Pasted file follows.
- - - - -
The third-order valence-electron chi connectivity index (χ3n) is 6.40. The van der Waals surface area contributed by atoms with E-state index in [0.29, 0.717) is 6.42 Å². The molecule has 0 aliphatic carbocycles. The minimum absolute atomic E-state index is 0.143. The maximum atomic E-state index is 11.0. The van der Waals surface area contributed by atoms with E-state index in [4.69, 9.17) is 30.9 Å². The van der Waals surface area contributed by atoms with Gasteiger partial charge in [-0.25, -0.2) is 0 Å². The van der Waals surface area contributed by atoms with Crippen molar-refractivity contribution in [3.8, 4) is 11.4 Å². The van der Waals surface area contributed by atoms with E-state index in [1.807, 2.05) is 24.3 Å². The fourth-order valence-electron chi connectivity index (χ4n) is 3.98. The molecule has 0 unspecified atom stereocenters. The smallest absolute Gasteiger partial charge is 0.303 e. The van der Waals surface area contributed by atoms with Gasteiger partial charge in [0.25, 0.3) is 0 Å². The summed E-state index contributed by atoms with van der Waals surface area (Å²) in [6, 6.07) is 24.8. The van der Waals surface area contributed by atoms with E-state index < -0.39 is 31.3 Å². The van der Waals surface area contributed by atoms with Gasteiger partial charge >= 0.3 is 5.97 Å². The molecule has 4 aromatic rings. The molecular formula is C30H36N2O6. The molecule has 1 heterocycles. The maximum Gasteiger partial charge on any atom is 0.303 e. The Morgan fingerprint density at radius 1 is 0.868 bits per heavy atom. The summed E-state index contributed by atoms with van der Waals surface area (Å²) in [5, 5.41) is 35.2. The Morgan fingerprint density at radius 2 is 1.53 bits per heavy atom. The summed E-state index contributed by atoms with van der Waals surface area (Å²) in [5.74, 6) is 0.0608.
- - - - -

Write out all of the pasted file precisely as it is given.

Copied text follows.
The third-order valence-electron chi connectivity index (χ3n) is 6.40. The van der Waals surface area contributed by atoms with E-state index in [0.29, 0.717) is 6.42 Å². The molecule has 0 aliphatic carbocycles. The minimum absolute atomic E-state index is 0.143. The maximum atomic E-state index is 11.0. The van der Waals surface area contributed by atoms with E-state index in [4.69, 9.17) is 30.9 Å². The van der Waals surface area contributed by atoms with Gasteiger partial charge in [-0.25, -0.2) is 0 Å². The van der Waals surface area contributed by atoms with Crippen molar-refractivity contribution in [3.8, 4) is 11.4 Å². The van der Waals surface area contributed by atoms with E-state index in [1.807, 2.05) is 24.3 Å². The fourth-order valence-electron chi connectivity index (χ4n) is 3.98. The molecule has 0 unspecified atom stereocenters. The smallest absolute Gasteiger partial charge is 0.303 e. The van der Waals surface area contributed by atoms with Gasteiger partial charge in [0.25, 0.3) is 0 Å². The summed E-state index contributed by atoms with van der Waals surface area (Å²) in [6, 6.07) is 24.8. The van der Waals surface area contributed by atoms with E-state index < -0.39 is 31.3 Å². The van der Waals surface area contributed by atoms with Gasteiger partial charge >= 0.3 is 5.97 Å². The molecule has 4 aromatic rings. The molecular formula is C30H36N2O6. The molecule has 1 heterocycles. The maximum Gasteiger partial charge on any atom is 0.303 e. The Morgan fingerprint density at radius 1 is 0.868 bits per heavy atom. The summed E-state index contributed by atoms with van der Waals surface area (Å²) in [5, 5.41) is 35.2. The Morgan fingerprint density at radius 2 is 1.53 bits per heavy atom. The summed E-state index contributed by atoms with van der Waals surface area (Å²) in [5.74, 6) is 0.0608.